Great Walks hikes the Murramarang South Coast Walk a new, 35km multi-day walking trail on the stunning NSW South Coast.
The north-south track starts at Pretty Beach and traverses the spectacular coastline of Murramarang NP, connecting the coastal villages of Depot Beach, Durras and Maloneys Beach. It’s been created using new and existing trails, some of which have been significantly refreshed with new signage, sandstone steps, and small sections of boardwalk.
Pretty Beach, as the name suggests, is very pretty and it’s the ideal starting point for the walk. There’s a NPWS office there for walkers to check in and ask any questions before heading off. The carpark holds plenty of vehicles and you’ll pass a café/bakery just before you drive into it so grab a coffee or a snack before you depart for the walk.
You’ll notice the new Murramarang South Coast Walk signage on wooden posts as you walk along the beach and they will be with you for the whole walk. However, make sure you download the National Parks’ Murramarang South Coast Walk app and map as that way you'll always know where you are on the walk.
From the beach the track follows the headland with a number of diversions down to coves, rocky platforms and beaches. We’re in no rush so we take our time exploring all the nooks and crannies on this part of the walk.
New sandstone steps guide us over the odd headland and NPWS has done a great job with getting the aesthetic right on this walk. Nothing new seems out of place with nature – steps and raised platforms are minimal and where they should be, and there’s no overkill on the new infrastructure.
"The track has been designed to weave through the environment," says Tom Pinzone, Senior Project Officer, NPWS South Coast Branch. "Providing sweeping ocean outlooks and inland sections where people can experience the incredible spotted gum and burrawang forests that Murramarang National Park is known for.
“Underfoot, the track has been built to appear and feel as natural as possible, keeping people engaged and present. The sandstone steps are a vital element of this - all the steps are rough cut with the blade marks left on the face. Equally important was the design of the steps, which have been carefully placed to feel natural and easy to walk on."
From Pebbly Beach it’s another 90 minutes on similar terrain to Depot Beach where our accommodation’s waiting. Cottages feature large bedrooms, comfy beds, a lounge and a full kitchen. You can also camp here if you prefer. We sit on the balcony after a gorgeous swim, eating dinner while watching kangaroos, wallabies and brightly colour birds playing about.
Day two involves the most beach walking so you may want to go bare foot or wear sandals here. There’s one tricky point early into day two and that’s crossing an inlet an near Durras Lake. At one point the water’s up to my waist and the sand’s very soft underfoot but we cross without too much fuss. If the water is too high you can phone a local boat operator to get you across the lake.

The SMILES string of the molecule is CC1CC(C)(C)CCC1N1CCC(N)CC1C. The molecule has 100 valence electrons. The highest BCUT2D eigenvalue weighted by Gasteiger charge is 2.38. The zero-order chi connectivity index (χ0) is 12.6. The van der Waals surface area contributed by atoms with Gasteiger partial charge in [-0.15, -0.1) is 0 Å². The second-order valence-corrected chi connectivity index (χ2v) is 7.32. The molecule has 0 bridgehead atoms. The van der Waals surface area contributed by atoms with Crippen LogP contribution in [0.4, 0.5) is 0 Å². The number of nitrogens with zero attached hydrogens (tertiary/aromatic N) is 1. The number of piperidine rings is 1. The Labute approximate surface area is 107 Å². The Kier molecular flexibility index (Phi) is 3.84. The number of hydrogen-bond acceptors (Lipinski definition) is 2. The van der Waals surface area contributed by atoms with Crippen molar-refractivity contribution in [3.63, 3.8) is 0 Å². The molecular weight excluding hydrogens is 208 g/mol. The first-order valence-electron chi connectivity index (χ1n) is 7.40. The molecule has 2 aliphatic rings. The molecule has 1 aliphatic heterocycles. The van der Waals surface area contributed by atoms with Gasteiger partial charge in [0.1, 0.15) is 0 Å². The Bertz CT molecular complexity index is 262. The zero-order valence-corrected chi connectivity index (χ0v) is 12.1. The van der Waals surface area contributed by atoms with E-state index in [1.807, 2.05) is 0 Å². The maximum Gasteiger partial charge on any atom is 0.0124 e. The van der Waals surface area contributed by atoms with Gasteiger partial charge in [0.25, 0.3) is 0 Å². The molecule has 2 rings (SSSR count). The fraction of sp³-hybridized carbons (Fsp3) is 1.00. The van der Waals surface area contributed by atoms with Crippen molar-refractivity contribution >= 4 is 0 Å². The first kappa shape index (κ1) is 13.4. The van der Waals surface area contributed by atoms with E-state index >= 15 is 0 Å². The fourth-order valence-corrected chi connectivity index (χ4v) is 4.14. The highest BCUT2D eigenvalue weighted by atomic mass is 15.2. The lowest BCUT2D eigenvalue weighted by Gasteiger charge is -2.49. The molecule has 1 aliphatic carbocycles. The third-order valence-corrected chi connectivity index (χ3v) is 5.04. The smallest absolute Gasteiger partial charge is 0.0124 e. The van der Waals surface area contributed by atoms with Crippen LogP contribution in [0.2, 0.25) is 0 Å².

After a couple of cruisey hours we reach the lovely NRMA Murramarang Beachfront Holiday Resort at Beagle Bay, South Durras – and what a beach! Emerald waters lap up onto squeaky clean sand. After lunch, the walk to Oaky Beach winds along cliffs and ducks down to other small beaches, each different to the last.
Less than two hours after leaving the resort we reach Oakey Beach. The campsite is in a magic spot, nestled up above the dunes at the rear of the beach. The campsite has a drop toilet, covered eating area and a number of new tent platforms built by skilled Indigenous Yuin carpenters using local timber.
“Our whole philosophy for the project was to reduce our on-ground impacts, and although the site had been disturbed previously, we didn’t want to damage it any further or remove any of the regrowth vegetation. The sites were carefully planned to ensure trees did not need to be removed,” says Pinzone.
The scenery on the last day begins similar to the end of Day 2 but with a distinctly clifflike flavour as the trail winds its way toward Honeysuckle Beach. The trail follows the coast along the headland to Honeysuckle Beach and then on to North Head Campground where there are toilets. From there it’s a quick bush stroll to the end of the walk at Maloneys Beach. There’s time for a final swim before we’re collected and driven back to our car at Pretty Beach.
For all info on the Murramarang South Coast Walk click here.
Words and photos_Brent McKean